Cognitive Behavioral Therapy


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Most of us form opinions about ourselves and the world based on anchors, or set points on which to compare our observations. You can use your increased awareness about the ways your perceptions are influenced by your unconscious anchors to help you keep going while you are trying to live healthier. One of the huge reasons that people give up on whatever new endeavor they are pursuing is that their progress does not match an internal ideal of where they should be. This internal ideal is usually a culturally influenced anchor.Take for example a girl who is trying to lose weight. She has lost a significant amount in the last couple of months, and people who know her well recognize the difference. But she is still overweight compared to the cultural norm. While walking through a mall, she hears snickers from a few cruel onlookers who poke fun at her size. There is a guy she has been wanting to date, but she hears through a friend that he doesn’t have any interest, and she suspects that her weight is the culprit. She meets up with a few acquaintances she hasn’t seen in a while and they don’t compliment her on how she is looking. They don’t say anything negative either, and she realizes people aren’t required to encourage her, but darn it! She really could have used some positive reinforcement, some recognition for all the work she has been putting in.

Then the negative self-talk starts up. Self-talk is the internal dialogue that all of us have going on with ourselves, much of it unconscious. “You’re fat and you’re always going to be fat,” she thinks to herself. “What’s the use? I gave it my best shot.” This internal dialogue discredits the real changes that have been occurring, focusing instead on the fact that she falls short in the eyes of others.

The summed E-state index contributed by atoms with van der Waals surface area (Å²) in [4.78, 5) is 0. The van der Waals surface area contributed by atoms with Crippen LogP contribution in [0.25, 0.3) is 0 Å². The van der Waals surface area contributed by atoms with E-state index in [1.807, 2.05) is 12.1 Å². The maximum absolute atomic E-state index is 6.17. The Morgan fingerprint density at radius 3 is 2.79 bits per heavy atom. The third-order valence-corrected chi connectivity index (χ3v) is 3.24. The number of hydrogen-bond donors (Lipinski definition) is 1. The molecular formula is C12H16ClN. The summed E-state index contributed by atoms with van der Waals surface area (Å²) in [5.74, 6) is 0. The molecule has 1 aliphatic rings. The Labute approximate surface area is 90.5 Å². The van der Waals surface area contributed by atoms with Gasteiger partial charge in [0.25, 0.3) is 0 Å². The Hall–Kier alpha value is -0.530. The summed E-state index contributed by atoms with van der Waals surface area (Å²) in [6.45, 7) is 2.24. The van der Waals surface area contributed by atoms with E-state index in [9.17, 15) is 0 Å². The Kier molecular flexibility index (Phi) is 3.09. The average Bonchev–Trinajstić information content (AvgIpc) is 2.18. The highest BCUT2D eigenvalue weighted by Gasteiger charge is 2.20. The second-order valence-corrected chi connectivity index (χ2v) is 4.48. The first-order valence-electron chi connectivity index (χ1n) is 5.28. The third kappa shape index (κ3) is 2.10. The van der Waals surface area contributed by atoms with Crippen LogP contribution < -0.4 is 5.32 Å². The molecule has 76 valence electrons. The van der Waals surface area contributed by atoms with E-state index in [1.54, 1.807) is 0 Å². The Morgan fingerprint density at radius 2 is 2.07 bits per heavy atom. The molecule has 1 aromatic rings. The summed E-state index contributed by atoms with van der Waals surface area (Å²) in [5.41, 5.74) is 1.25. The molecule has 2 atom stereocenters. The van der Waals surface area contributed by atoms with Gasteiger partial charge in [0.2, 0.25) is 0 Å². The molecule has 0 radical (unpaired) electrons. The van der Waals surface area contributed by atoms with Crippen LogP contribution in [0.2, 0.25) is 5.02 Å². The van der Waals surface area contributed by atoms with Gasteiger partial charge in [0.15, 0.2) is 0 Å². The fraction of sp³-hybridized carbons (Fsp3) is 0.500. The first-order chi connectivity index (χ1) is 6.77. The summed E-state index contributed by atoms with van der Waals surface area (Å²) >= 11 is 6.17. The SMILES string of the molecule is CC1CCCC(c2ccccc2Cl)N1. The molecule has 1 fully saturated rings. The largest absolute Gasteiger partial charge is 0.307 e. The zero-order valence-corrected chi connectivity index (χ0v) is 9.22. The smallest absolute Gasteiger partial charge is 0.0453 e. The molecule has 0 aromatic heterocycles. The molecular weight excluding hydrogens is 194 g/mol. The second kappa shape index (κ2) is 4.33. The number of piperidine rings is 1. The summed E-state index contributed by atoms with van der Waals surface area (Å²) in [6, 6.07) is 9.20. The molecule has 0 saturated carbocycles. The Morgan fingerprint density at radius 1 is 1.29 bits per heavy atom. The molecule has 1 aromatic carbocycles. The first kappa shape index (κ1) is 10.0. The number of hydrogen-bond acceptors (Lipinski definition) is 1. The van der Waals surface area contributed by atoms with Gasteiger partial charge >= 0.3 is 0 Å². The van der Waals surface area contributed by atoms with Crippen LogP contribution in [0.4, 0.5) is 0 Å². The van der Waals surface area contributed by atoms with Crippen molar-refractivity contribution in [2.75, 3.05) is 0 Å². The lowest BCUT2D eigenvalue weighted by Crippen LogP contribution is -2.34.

She can cut through all of this garbage and get back to the hard work of change by seeing her anchor for what it is, a product of cultural norms and expectations, and one that has fluctuated wildly over the course of our Western history. The mindful anchor is to consciously recognize and be proud of the small but significant changes that are occurring every day. Every body is different and everybody is different. The only thing that really matters is committing at a core level to getting into optimum physical shape through exercise and a healthy diet. Weight loss is a side effect of this transformative decision.

It’s sad that so many people track their progress based on what the scale says, how many pounds they have taken off, because muscle weighs more than fat. You can be in great shape, be much healthier, and look much better than if you are dieting, yet the scale disagrees, discounting all the great work you have been doing.

The reason you have to work out if you want to change your body for good is that you have to change your metabolism if you want to weigh less, which can only occur through cardiovascular exercise. This is why diets never work, and if you research the statistics you will see that almost everyone who loses weight through dieting ends up putting it back on. The results are only temporary. They spend the rest of their lives fluctuating between their desired weight and their body’s weight set point, dealing with all the accompanying mental health disturbances like low self-esteem, fatigue, and disappointment along the way.

Dieting is superficial anyway because its only goal is to change your external appearance. Compare that to deciding you owe it to your Self to show your body the love and respect it deserves, that you deserve to thrive. You realize there are no shortcuts, only hard work, sweat, commitment, determination, patience, and perseverance.

Without anchors we would be completely lost in the world. They give us a frame of reference and help us quickly assess whether a situation is normal, whether everything is fine or there is some danger lurking. You wouldn’t want to be a ship floating aimlessly at sea and it’s nice to be able to anchor yourself down sometimes. But once you are ready to set sail this same anchor starts to hold you back. By realizing that you are on your own journey, that no one is in a position to track your progress except for you, you pull up that superficial cultural anchor and chart a course where you mindfully track your own movement, only comparing yourself to yourself.